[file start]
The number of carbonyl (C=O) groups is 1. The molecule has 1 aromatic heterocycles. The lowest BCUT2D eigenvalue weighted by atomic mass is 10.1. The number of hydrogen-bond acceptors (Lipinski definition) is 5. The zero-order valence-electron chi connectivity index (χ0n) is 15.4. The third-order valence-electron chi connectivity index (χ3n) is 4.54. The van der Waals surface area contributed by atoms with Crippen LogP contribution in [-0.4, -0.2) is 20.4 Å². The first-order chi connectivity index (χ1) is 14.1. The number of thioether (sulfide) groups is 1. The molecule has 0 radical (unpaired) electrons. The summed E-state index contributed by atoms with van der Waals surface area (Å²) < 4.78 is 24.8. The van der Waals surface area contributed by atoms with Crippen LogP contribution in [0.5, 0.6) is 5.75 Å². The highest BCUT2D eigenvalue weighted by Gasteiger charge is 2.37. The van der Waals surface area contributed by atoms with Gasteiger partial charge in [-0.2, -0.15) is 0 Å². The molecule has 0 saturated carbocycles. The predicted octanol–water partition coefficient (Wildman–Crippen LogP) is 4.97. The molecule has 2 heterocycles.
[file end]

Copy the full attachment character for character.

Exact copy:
The number of carbonyl (C=O) groups is 1. The molecule has 1 aromatic heterocycles. The lowest BCUT2D eigenvalue weighted by atomic mass is 10.1. The number of hydrogen-bond acceptors (Lipinski definition) is 5. The zero-order valence-electron chi connectivity index (χ0n) is 15.4. The third-order valence-electron chi connectivity index (χ3n) is 4.54. The van der Waals surface area contributed by atoms with Crippen LogP contribution in [-0.4, -0.2) is 20.4 Å². The first-order chi connectivity index (χ1) is 14.1. The number of thioether (sulfide) groups is 1. The molecule has 0 radical (unpaired) electrons. The summed E-state index contributed by atoms with van der Waals surface area (Å²) < 4.78 is 24.8. The van der Waals surface area contributed by atoms with Crippen LogP contribution in [0.5, 0.6) is 5.75 Å². The highest BCUT2D eigenvalue weighted by Gasteiger charge is 2.37. The van der Waals surface area contributed by atoms with Gasteiger partial charge in [-0.2, -0.15) is 0 Å². The molecule has 0 saturated carbocycles. The predicted octanol–water partition coefficient (Wildman–Crippen LogP) is 4.97. The molecule has 2 heterocycles.